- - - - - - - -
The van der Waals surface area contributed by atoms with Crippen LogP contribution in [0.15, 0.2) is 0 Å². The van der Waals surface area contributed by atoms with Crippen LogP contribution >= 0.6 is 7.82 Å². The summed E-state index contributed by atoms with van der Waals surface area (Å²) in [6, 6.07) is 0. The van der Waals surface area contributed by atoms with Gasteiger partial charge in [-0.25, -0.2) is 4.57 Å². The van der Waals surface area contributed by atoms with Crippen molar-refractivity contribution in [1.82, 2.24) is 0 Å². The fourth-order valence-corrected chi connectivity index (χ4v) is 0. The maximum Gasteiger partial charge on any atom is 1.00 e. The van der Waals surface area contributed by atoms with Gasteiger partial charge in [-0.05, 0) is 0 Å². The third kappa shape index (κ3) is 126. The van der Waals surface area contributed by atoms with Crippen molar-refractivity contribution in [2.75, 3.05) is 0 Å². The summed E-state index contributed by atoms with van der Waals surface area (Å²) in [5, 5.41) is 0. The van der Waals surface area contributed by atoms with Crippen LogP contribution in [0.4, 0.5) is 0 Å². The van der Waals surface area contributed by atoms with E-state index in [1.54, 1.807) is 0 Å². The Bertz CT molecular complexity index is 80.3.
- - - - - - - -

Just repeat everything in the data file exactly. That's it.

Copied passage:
The van der Waals surface area contributed by atoms with Crippen LogP contribution in [0.15, 0.2) is 0 Å². The van der Waals surface area contributed by atoms with Crippen LogP contribution >= 0.6 is 7.82 Å². The summed E-state index contributed by atoms with van der Waals surface area (Å²) in [6, 6.07) is 0. The van der Waals surface area contributed by atoms with Gasteiger partial charge in [-0.25, -0.2) is 4.57 Å². The van der Waals surface area contributed by atoms with Crippen molar-refractivity contribution in [1.82, 2.24) is 0 Å². The fourth-order valence-corrected chi connectivity index (χ4v) is 0. The maximum Gasteiger partial charge on any atom is 1.00 e. The van der Waals surface area contributed by atoms with Gasteiger partial charge in [-0.05, 0) is 0 Å². The third kappa shape index (κ3) is 126. The van der Waals surface area contributed by atoms with Crippen molar-refractivity contribution in [2.75, 3.05) is 0 Å². The summed E-state index contributed by atoms with van der Waals surface area (Å²) in [5, 5.41) is 0. The van der Waals surface area contributed by atoms with Crippen LogP contribution in [0.4, 0.5) is 0 Å². The van der Waals surface area contributed by atoms with E-state index in [1.54, 1.807) is 0 Å². The Bertz CT molecular complexity index is 80.3.